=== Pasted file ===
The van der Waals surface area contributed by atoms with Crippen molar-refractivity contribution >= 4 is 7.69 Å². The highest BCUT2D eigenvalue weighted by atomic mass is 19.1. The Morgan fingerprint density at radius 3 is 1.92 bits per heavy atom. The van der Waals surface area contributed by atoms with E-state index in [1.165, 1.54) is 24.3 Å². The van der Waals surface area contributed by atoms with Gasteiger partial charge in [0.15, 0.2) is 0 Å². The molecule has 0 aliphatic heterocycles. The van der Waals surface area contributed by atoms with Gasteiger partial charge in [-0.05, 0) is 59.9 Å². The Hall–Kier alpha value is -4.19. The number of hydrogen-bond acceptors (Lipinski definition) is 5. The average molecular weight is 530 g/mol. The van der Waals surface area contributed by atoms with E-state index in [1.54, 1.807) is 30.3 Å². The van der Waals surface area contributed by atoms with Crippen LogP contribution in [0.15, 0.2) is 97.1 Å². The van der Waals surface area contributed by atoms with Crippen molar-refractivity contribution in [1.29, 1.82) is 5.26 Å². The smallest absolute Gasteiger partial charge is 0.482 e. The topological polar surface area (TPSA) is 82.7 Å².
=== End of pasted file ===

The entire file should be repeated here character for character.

The van der Waals surface area contributed by atoms with Crippen molar-refractivity contribution >= 4 is 7.69 Å². The highest BCUT2D eigenvalue weighted by atomic mass is 19.1. The Morgan fingerprint density at radius 3 is 1.92 bits per heavy atom. The van der Waals surface area contributed by atoms with E-state index in [1.165, 1.54) is 24.3 Å². The van der Waals surface area contributed by atoms with Gasteiger partial charge in [0.15, 0.2) is 0 Å². The molecule has 0 aliphatic heterocycles. The van der Waals surface area contributed by atoms with Gasteiger partial charge in [-0.05, 0) is 59.9 Å². The Hall–Kier alpha value is -4.19. The number of hydrogen-bond acceptors (Lipinski definition) is 5. The average molecular weight is 530 g/mol. The van der Waals surface area contributed by atoms with E-state index in [1.54, 1.807) is 30.3 Å². The van der Waals surface area contributed by atoms with Crippen LogP contribution in [0.15, 0.2) is 97.1 Å². The van der Waals surface area contributed by atoms with Crippen molar-refractivity contribution in [1.29, 1.82) is 5.26 Å². The smallest absolute Gasteiger partial charge is 0.482 e. The topological polar surface area (TPSA) is 82.7 Å².